[/quote]

Judaism makes a lot of sense to me. Especial the Tanya. and other beliefs contained in Chabad.


#9

Maybe the bottom-line message regarding the serpents’ presence in the garden is that the temptation to oppose God’s will is always unavoidably present in sentient beings who possess free will. Temptation isn’t evil in itself; only the disobedience that it may lead to is evil.


#10

Per the Church… Angels have free will and knowledge.


#11

[quote="teeboy, post:10, topic:319993"]
Per the Church... Angels have free will and knowledge.

[/quote]

You are correct!


#12

[quote="bzkoss236, post:3, topic:319993"]
Evil is anything which is not Good. Good is anything that is part of God's will/plan. So evil is that which is not God's will.

God created man with a free will and angels with a free choice, to choose God or not. The devil, formerly an angel (the highest angel), chose to reject God's will, thus becoming evil. Evil is not as a substance, evil is a choice. So the Garden of Eden did not contain evil, per say, but evil crept into the Garden to tempt Adam and Eve.

[/quote]

Our right given to us by God is a choice between two alternative courses of action.

Choose to act based on your own will or choose to act out God's will.

The first commandment relates to this.


#13

Carrying the Cross is doing God's will. Those who do it encounter a new found joy.


#14

[quote="bzkoss236, post:3, topic:319993"]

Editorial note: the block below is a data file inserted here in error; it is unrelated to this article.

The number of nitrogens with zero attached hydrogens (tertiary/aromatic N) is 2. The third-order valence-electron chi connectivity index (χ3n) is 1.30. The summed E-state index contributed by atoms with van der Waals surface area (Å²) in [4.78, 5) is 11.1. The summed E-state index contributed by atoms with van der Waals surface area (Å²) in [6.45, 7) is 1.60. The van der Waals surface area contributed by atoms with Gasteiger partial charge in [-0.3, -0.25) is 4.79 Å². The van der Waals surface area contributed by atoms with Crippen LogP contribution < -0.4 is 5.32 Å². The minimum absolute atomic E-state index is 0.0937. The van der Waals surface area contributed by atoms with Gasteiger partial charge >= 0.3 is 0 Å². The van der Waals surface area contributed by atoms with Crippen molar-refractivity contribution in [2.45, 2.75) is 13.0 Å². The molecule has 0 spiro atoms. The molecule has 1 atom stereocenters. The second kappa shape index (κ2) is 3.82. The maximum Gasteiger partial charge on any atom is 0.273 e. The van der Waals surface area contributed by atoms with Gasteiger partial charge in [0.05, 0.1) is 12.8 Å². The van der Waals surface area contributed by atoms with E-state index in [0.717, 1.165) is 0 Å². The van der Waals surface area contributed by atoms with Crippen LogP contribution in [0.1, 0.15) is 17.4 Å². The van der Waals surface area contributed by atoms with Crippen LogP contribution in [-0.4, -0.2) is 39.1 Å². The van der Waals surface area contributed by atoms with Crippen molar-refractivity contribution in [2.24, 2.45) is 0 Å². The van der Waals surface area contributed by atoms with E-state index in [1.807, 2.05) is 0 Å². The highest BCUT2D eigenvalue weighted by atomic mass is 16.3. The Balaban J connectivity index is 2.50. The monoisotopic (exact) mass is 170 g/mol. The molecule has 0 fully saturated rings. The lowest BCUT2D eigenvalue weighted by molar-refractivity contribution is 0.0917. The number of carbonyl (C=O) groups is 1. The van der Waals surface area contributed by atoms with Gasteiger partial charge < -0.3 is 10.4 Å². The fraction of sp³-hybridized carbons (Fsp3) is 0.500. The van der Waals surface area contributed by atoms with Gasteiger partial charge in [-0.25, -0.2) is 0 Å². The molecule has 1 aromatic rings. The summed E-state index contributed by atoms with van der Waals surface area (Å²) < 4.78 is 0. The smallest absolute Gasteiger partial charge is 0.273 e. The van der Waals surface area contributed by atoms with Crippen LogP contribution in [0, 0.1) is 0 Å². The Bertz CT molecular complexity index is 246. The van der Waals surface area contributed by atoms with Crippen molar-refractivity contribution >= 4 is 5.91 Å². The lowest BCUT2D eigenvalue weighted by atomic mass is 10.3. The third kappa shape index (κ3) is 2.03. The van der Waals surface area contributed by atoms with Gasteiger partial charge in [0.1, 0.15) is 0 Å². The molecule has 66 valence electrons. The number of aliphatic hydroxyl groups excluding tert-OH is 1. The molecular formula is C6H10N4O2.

So evil is that which is not God's will.

[/quote]

(King James Version)
John:1:3

All things were made through Him, and nothing that was made was made without Him.

Colossians:1:16

For by him were all things created ...

It looks like there isn't such thing that wasn't God's creation, so, if everything is God's creation then everything should also be God's will, including the evil.


#15

quote="believerabcd, post:14, topic:319993"
John:1:3

Colossians:1:16

It looks like there isn't such thing that wasn't God's creation, so, if everything is God's creation then everything should also be God's will, including the evil.

[/quote]

Evil is the absence of good. God gave free will to the angels, and to us. When we choose what is not of God, it is evil.


#16

Just because Eve could be tempted, it doesn't follow that there was evil in the Garden.

Of course, Satan was present, and as a rather wicked fellow, I guess you could put the evil down to him.

However, temptation is not of itself evil, and neither is inordinate temptation, which is at best problematic because it can lead you to commit evil acts. One can always resist temptation, like Christ did.

Now, why did Eve succumb, that's really the nub of the question? Did she do so out of evil intent, that is, out of a deliberate wicked desire. I don't think so. It was probably a combination of selfishness, distrust in God and ignorance. I'd say the same with Adam.

The real problem with what happened in the Garden isn't really - or at least, merely - that they sinned but that they refused to repent and instead hid away in their shame. Imagine what could have happened in history if they had just said, "We admit what we did, Lord, and are sorry. Please forgive us."


#17